Lucy in the Sky is Diamonds

What happens when a star dies?

Fifty light years — that’s about 300,000,000,000,000 (300 quadrillion) miles — away from Earth is Lucy, a former star whose proverbial bulb has burned out.   And Lucy’s core has turned into a diamond.  In this case, the diamond is huge — the largest in the galaxy.  At 10 billion trillion trillion carats — 1 followed by 34 zeroes! — it’s, well, huge beyond imagination.  The largest terrestrial diamond, the Golden Jubilee Diamond, is about 500 carats — a 5, followed by two lonely zeroes.

How’d this happen?

When a star consumes all of its fuel, it burns out, leaving behind a white dwarf — a hot, crystalizing core.  For years, scientists have believed that the core, made mostly of carbon, turns into a diamond, but we have had no evidence supporting that thesis.  That all changed in 2004, when astronomers were able to use gong-like pulsations emanating from Lucy to determine that its core was a really big diamond and developed the model pictured above.  (Scientists use a similar method terrestrially, measuring the Earth’s seismic activity to answer questions about the makeup of the Earth’s core.)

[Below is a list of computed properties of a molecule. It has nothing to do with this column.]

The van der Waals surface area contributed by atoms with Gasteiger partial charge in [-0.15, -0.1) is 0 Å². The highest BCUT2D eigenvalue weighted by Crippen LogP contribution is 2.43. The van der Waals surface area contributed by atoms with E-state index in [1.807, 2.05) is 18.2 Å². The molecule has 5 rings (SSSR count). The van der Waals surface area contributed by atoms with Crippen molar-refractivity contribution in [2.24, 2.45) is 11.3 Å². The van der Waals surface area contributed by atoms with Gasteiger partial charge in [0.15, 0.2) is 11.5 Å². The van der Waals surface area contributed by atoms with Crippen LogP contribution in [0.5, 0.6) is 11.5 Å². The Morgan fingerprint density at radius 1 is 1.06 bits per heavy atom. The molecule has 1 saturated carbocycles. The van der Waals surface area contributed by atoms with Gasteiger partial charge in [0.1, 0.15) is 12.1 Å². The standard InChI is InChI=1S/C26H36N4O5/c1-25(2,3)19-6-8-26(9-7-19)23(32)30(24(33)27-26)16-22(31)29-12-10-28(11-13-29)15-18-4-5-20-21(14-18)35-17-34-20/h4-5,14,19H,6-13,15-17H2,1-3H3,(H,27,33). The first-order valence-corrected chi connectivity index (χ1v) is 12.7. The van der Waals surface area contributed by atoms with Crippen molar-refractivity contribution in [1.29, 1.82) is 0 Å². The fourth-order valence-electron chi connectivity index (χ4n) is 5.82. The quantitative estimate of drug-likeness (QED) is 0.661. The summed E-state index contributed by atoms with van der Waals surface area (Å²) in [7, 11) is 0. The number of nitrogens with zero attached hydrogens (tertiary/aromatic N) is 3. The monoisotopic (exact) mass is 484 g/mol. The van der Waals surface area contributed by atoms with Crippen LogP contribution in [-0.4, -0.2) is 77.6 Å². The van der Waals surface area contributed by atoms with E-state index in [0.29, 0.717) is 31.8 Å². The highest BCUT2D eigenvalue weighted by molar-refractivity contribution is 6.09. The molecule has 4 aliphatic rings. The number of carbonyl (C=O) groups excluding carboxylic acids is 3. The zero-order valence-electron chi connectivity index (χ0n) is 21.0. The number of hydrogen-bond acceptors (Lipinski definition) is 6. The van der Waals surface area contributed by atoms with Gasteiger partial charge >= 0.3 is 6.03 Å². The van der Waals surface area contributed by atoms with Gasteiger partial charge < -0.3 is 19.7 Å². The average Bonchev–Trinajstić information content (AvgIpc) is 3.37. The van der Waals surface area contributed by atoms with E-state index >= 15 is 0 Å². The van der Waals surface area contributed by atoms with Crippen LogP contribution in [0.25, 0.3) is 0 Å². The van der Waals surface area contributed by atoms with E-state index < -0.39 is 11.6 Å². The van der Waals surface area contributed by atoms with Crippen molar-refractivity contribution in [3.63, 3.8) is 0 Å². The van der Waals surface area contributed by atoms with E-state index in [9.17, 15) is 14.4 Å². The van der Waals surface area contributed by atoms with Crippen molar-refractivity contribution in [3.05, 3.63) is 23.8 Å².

And why “Lucy”?  The white dwarf’s official name is BPM 37038 — a nomenclature without meaning to lay people.  Lucy received her informal name upon the discovery of her diamond core — as a tribute to the Beatles.

Bonus fact:  BPM 37038 isn’t the first thing to be named after Lucy in the Sky with Diamonds.  In 1974, archeologists found a partial fossil of a prehistoric hominid, perhaps an evolutionary ancestor of humans, and named it Lucy — because the Beatles’ song had been played loudly and repetitively at the camp during excavation.

From the Archives: Pale Blue Dot: There’s a lot of stuff out there, and very very little of it is us.

Related: Diamonds.

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